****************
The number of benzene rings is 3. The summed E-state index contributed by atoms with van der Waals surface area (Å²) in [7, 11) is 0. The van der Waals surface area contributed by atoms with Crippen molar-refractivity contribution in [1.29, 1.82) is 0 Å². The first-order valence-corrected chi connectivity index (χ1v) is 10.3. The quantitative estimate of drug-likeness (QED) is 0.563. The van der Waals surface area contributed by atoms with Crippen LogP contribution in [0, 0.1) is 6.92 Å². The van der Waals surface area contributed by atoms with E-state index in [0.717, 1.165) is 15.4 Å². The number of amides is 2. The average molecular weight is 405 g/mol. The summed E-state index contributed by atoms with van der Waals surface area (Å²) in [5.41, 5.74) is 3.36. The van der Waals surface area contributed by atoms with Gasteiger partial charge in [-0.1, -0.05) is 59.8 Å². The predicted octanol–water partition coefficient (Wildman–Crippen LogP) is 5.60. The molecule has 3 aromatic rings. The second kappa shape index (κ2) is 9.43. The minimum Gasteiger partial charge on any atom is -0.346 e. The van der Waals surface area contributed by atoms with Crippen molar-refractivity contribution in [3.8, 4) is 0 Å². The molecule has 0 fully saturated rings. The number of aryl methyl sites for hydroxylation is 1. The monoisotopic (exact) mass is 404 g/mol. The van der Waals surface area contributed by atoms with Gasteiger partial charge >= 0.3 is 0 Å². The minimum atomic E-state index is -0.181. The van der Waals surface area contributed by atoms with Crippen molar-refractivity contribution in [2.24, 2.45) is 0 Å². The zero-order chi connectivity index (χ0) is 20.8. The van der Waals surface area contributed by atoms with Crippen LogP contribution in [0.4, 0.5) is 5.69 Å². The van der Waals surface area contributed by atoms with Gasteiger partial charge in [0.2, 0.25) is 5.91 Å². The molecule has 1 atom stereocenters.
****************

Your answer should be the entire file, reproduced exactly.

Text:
The number of benzene rings is 3. The summed E-state index contributed by atoms with van der Waals surface area (Å²) in [7, 11) is 0. The van der Waals surface area contributed by atoms with Crippen molar-refractivity contribution in [1.29, 1.82) is 0 Å². The first-order valence-corrected chi connectivity index (χ1v) is 10.3. The quantitative estimate of drug-likeness (QED) is 0.563. The van der Waals surface area contributed by atoms with Crippen LogP contribution in [0, 0.1) is 6.92 Å². The van der Waals surface area contributed by atoms with E-state index in [0.717, 1.165) is 15.4 Å². The number of amides is 2. The average molecular weight is 405 g/mol. The summed E-state index contributed by atoms with van der Waals surface area (Å²) in [5.41, 5.74) is 3.36. The van der Waals surface area contributed by atoms with Gasteiger partial charge in [-0.1, -0.05) is 59.8 Å². The predicted octanol–water partition coefficient (Wildman–Crippen LogP) is 5.60. The molecule has 3 aromatic rings. The second kappa shape index (κ2) is 9.43. The minimum Gasteiger partial charge on any atom is -0.346 e. The van der Waals surface area contributed by atoms with Crippen molar-refractivity contribution in [3.8, 4) is 0 Å². The molecule has 0 fully saturated rings. The number of aryl methyl sites for hydroxylation is 1. The monoisotopic (exact) mass is 404 g/mol. The van der Waals surface area contributed by atoms with Gasteiger partial charge >= 0.3 is 0 Å². The minimum atomic E-state index is -0.181. The van der Waals surface area contributed by atoms with Crippen molar-refractivity contribution in [2.24, 2.45) is 0 Å². The zero-order chi connectivity index (χ0) is 20.8. The van der Waals surface area contributed by atoms with Crippen LogP contribution in [0.4, 0.5) is 5.69 Å². The van der Waals surface area contributed by atoms with Gasteiger partial charge in [0.2, 0.25) is 5.91 Å². The molecule has 1 atom stereocenters.